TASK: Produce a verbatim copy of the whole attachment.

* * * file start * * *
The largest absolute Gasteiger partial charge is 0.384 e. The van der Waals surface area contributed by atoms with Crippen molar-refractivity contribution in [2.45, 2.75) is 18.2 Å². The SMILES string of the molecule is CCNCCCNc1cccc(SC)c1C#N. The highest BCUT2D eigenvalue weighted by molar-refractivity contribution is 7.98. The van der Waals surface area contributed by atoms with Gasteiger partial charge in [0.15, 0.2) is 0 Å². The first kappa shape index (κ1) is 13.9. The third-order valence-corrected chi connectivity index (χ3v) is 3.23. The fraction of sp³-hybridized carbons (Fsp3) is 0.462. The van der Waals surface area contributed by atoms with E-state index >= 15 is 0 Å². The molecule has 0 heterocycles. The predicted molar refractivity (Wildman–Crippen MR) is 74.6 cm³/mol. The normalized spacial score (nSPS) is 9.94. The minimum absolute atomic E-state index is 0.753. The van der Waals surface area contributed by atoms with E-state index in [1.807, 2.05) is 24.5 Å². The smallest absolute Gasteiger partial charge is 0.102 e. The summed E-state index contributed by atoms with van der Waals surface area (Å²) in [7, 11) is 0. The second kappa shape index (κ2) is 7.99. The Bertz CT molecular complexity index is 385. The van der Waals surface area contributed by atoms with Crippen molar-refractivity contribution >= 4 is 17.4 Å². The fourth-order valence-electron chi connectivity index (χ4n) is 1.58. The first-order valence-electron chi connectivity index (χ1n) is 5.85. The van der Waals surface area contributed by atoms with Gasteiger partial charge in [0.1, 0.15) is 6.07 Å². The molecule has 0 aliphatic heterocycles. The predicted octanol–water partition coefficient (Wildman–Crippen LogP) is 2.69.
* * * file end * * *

The largest absolute Gasteiger partial charge is 0.384 e. The van der Waals surface area contributed by atoms with Crippen molar-refractivity contribution in [2.45, 2.75) is 18.2 Å². The SMILES string of the molecule is CCNCCCNc1cccc(SC)c1C#N. The highest BCUT2D eigenvalue weighted by molar-refractivity contribution is 7.98. The van der Waals surface area contributed by atoms with Gasteiger partial charge in [0.15, 0.2) is 0 Å². The first kappa shape index (κ1) is 13.9. The third-order valence-corrected chi connectivity index (χ3v) is 3.23. The fraction of sp³-hybridized carbons (Fsp3) is 0.462. The van der Waals surface area contributed by atoms with E-state index >= 15 is 0 Å². The molecule has 0 heterocycles. The predicted molar refractivity (Wildman–Crippen MR) is 74.6 cm³/mol. The normalized spacial score (nSPS) is 9.94. The minimum absolute atomic E-state index is 0.753. The van der Waals surface area contributed by atoms with E-state index in [1.807, 2.05) is 24.5 Å². The smallest absolute Gasteiger partial charge is 0.102 e. The summed E-state index contributed by atoms with van der Waals surface area (Å²) in [7, 11) is 0. The second kappa shape index (κ2) is 7.99. The Bertz CT molecular complexity index is 385. The van der Waals surface area contributed by atoms with Crippen molar-refractivity contribution >= 4 is 17.4 Å². The fourth-order valence-electron chi connectivity index (χ4n) is 1.58. The first-order valence-electron chi connectivity index (χ1n) is 5.85. The van der Waals surface area contributed by atoms with Gasteiger partial charge in [0.1, 0.15) is 6.07 Å². The molecule has 0 aliphatic heterocycles. The predicted octanol–water partition coefficient (Wildman–Crippen LogP) is 2.69.